NACA Airfoil

National Advisory Committee for Aeronautics airfoils

Source: NASA

During the late 1920s and into the 1930s, the NACA developed a series of thoroughly tested airfoils and devised a numerical designation for each airfoil — a four digit number that represented the airfoil section’s critical geometric properties. By 1929, Langley had developed this system to the point where the numbering system was complemented by an airfoil cross-section, and the complete catalog of 78 airfoils appeared in the NACA’s annual report for 1933. Engineers could quickly see the peculiarities of each airfoil shape, and the numerical designator (“NACA 2415,” for instance) specified camber lines, maximum thickness, and special nose features. These figures and shapes transmitted the sort of information to engineers that allowed them to select specific airfoils for desired performance characteristics of specific aircraft.




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SUMMARY OF AIRFOIL NACA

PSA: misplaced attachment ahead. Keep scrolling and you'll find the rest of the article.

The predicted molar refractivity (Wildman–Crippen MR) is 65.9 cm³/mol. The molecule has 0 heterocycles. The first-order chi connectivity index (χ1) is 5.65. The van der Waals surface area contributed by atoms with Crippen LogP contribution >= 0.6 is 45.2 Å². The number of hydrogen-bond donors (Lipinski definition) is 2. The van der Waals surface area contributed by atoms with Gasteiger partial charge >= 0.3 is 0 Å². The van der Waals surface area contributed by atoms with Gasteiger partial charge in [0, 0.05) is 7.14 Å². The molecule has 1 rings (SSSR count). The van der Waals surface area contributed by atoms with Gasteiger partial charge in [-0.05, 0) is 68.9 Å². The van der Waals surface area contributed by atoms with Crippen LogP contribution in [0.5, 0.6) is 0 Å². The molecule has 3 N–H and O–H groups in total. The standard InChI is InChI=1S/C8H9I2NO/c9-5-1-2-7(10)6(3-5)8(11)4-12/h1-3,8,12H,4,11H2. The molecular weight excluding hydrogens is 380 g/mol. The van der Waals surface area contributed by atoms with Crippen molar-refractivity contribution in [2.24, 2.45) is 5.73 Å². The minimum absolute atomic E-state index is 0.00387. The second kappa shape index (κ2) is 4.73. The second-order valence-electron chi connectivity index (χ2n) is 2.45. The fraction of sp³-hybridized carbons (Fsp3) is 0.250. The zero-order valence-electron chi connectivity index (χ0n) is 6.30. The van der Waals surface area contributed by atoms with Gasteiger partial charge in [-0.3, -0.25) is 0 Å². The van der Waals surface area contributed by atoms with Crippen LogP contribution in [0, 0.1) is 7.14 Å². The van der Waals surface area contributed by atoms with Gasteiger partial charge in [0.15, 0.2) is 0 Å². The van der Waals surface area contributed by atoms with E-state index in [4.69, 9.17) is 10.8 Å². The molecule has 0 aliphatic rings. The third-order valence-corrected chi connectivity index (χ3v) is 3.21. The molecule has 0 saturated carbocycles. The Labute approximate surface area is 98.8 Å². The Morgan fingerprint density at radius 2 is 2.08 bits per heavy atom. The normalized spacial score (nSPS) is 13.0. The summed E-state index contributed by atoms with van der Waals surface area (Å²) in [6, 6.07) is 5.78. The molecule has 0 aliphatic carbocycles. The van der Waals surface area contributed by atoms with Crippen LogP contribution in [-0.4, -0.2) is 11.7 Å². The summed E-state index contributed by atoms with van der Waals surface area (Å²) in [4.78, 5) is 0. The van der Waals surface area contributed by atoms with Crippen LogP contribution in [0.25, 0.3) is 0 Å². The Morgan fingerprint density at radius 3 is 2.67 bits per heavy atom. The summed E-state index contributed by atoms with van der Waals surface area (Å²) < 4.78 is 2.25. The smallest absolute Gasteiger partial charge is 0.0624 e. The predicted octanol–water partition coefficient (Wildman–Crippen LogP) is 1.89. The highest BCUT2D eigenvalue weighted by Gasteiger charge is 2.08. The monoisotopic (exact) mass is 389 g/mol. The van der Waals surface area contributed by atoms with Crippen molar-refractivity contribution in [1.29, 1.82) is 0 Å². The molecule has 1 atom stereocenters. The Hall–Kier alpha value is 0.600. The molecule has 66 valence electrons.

Recent airfoil data for both flight and ‘wind~tunnel tests have been collected and correlated insofar as possible. The flight data consist largely of drag measurements made by the wake survey method. Most of~he data on airfoil section characteristics were obtained in the Langley two-dimension allow turbulence pressure tunnel. Detail data necessary for the application of NACA 6~series airfoils to wing design are presented in supplementary figures, together with recent data for the NACA 00-, 14-, 24-, 44-, and 230-series airfoils. The general methods used to derive the basic thickness forms jor NACA 6- and 7 -series airfoils and their corresponding pressure distributions are presented. Data and methods are given for rapidly obtaining the approximate pressure distributions For NACA four digit, five-digit, 6-, and 7-series airfoils. The report includes an analysis of the lift, drag, pitching moment, and critical speed characteristics of the airfoils, together with a discussion of the effects of surface conditions. Data on high-lift devices are presented. Problems associated with lateral – control devices, leading-edge air intakes, and interference are briefly discussed. The data indicate that the effects of surface condition on the lift and drag characteristics are at least as large as the effects of the airfoil shape and must be considered in airfoil selection and the prediction of wing characteristics. Airfoils permuting extensive laminar flow, such as the NACA 6-series airfoils, have much lower drag coefficients at high speed and cruising lift coefficients than earlier types of airfoils if, and only if, the wing surfaces are suffic1~ently smooth and fair. The NACA 6-scries airfoils also have favorable critical-speed characterIstics and do not appear to present 1Lnu8ual problems associated with the applicatIon of high-lift and lateral – control devices.

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